► An older woman says that she and her husband do not get along when they are in the same house, so they remain apart, and she says that she once had a blackout and heard her daughters shouting, "No Mom, don't kill him!" and she also says that she has been depressed since her teenage years; several scenes show that she does not show up to important school meetings for her teen daughter, who writes a story about her father being Frankenstein. A table of teen girls and a woman argue mildly about people's attitudes. Teen girls discuss whether they would follow Martin Luther King Jr. or Malcolm X and one girl says she would have a group of Black Panthers for protection, no matter what.
► A woman says that teen girls in her area have no food and sometimes no refrigerator to put it in. A teen girl cries at home because there is no food in the house and her 6-year-old nephew has nothing to eat. A young boy says that he stepped on glass and it hurts, but his foot shows no injury. A girl becomes angry and sad when the college she wants to go to is too expensive; she argues mildly with her boyfriend about the college's cost and its distance from home, she lets her grades drop and attacks another girl in step class, shouting, "I'm gonna break her!" A teen girl cries and tells an adult, "I see myself beating them up." A teen girl meets with her principal and cries over her grades. A teen girl receives a college rejection letter and tears stream down her cheeks. A counselor and a teen girl speak with two representatives from a college program and when the girl leaves, the counselor cries and begs for the school's help for the girl. A mother cries and says that she's scared at a meeting where she hears that college tuition for her daughter might be outrageous.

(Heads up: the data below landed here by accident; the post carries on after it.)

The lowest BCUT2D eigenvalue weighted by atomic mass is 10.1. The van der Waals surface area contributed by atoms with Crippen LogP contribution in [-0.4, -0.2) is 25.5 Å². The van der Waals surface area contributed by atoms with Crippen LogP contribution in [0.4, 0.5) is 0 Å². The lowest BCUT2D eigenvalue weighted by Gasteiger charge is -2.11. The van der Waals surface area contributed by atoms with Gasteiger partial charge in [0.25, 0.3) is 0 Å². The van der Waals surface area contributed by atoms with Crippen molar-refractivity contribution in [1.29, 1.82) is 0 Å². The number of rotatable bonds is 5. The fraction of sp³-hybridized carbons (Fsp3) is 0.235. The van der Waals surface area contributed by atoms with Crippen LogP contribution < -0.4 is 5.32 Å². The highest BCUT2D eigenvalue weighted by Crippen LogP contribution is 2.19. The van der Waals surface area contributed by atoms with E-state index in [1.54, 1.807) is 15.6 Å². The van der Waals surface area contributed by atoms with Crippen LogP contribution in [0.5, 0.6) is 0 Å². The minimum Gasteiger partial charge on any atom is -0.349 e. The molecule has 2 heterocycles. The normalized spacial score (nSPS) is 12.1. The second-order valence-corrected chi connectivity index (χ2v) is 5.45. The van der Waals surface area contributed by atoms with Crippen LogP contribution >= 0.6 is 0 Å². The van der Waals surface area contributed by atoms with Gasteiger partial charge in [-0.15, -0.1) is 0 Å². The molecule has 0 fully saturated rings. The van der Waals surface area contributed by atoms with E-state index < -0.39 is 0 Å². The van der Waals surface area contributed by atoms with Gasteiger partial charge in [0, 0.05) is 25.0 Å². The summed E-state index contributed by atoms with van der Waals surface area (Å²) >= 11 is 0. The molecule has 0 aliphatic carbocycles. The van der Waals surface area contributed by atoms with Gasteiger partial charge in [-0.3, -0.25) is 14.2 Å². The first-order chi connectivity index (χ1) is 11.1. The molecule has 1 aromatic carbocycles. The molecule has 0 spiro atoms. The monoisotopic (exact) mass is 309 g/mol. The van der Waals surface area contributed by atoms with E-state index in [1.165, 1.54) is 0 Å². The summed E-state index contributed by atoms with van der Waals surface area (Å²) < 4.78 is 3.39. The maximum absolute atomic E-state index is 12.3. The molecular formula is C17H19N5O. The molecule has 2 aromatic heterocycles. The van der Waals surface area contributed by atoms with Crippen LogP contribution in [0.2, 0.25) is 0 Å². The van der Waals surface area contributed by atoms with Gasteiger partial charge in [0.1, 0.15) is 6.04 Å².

► A coach makes teen girls do the skier's sit stance against the wall for several seconds three or four times and the girls moan in pain, shaking their arms and legs afterwards. Several scenes feature clips of step dance competitions of teen girls and a one men's group; we hear and see loud stomping and chanting. A mother attends step dance practices and demonstrates loud stomping moves for fun; she is a corrections officer and we later see her put a bulletproof vest under her uniform shirt. A teen girl wears a Band Aid on her cheek.
PROFANITY 3 - 2 scatological terms, 1 anatomical term, 5 mild obscenities, name-calling (Frankenstein, monster, crazy, ridiculous, annoying), exclamations (boom), 12 religious exclamations (Jesus, Lord, God Has Blessed Me, etc.). [profanity glossary]
SUBSTANCE USE - A photo depicts a man holding what may be a bottle of beer as he sits on a couch with his wife.
DISCUSSION TOPICS - Racism, police brutality, violent protests, urban areas, at-risk youth, generational poverty, depression, untreated mental illness, starvation, crime, murder, domestic violence, Black Lives Matter, community, hard work, faith, focus, discipline, responsibility, accountability, channeling anger, redemption.
MESSAGE - An all-girls high school in urban Baltimore discovered the key to guiding their first senior class to 100% graduation and college attendance rates.